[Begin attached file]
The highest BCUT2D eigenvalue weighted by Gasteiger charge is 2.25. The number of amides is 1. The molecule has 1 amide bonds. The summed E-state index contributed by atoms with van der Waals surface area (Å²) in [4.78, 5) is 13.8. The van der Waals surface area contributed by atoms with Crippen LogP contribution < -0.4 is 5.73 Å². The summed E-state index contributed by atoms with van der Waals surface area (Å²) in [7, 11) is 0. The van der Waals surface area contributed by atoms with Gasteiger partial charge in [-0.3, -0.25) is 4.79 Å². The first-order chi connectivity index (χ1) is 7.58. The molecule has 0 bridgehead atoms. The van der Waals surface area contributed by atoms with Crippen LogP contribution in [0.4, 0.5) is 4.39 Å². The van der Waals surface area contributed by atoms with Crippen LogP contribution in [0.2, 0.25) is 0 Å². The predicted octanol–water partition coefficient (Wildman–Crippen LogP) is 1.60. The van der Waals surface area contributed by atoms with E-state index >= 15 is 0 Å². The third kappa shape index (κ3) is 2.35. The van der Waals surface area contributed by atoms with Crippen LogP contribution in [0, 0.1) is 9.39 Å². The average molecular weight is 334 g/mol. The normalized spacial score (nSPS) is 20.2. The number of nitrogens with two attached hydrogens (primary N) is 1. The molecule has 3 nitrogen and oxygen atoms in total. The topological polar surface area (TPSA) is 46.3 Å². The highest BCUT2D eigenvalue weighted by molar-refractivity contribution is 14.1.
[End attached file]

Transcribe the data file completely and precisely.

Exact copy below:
The highest BCUT2D eigenvalue weighted by Gasteiger charge is 2.25. The number of amides is 1. The molecule has 1 amide bonds. The summed E-state index contributed by atoms with van der Waals surface area (Å²) in [4.78, 5) is 13.8. The van der Waals surface area contributed by atoms with Crippen LogP contribution < -0.4 is 5.73 Å². The summed E-state index contributed by atoms with van der Waals surface area (Å²) in [7, 11) is 0. The van der Waals surface area contributed by atoms with Gasteiger partial charge in [-0.3, -0.25) is 4.79 Å². The first-order chi connectivity index (χ1) is 7.58. The molecule has 0 bridgehead atoms. The van der Waals surface area contributed by atoms with Crippen LogP contribution in [0.4, 0.5) is 4.39 Å². The van der Waals surface area contributed by atoms with Crippen LogP contribution in [0.2, 0.25) is 0 Å². The predicted octanol–water partition coefficient (Wildman–Crippen LogP) is 1.60. The van der Waals surface area contributed by atoms with E-state index >= 15 is 0 Å². The third kappa shape index (κ3) is 2.35. The van der Waals surface area contributed by atoms with Crippen LogP contribution in [0, 0.1) is 9.39 Å². The average molecular weight is 334 g/mol. The normalized spacial score (nSPS) is 20.2. The number of nitrogens with two attached hydrogens (primary N) is 1. The molecule has 3 nitrogen and oxygen atoms in total. The topological polar surface area (TPSA) is 46.3 Å². The highest BCUT2D eigenvalue weighted by molar-refractivity contribution is 14.1.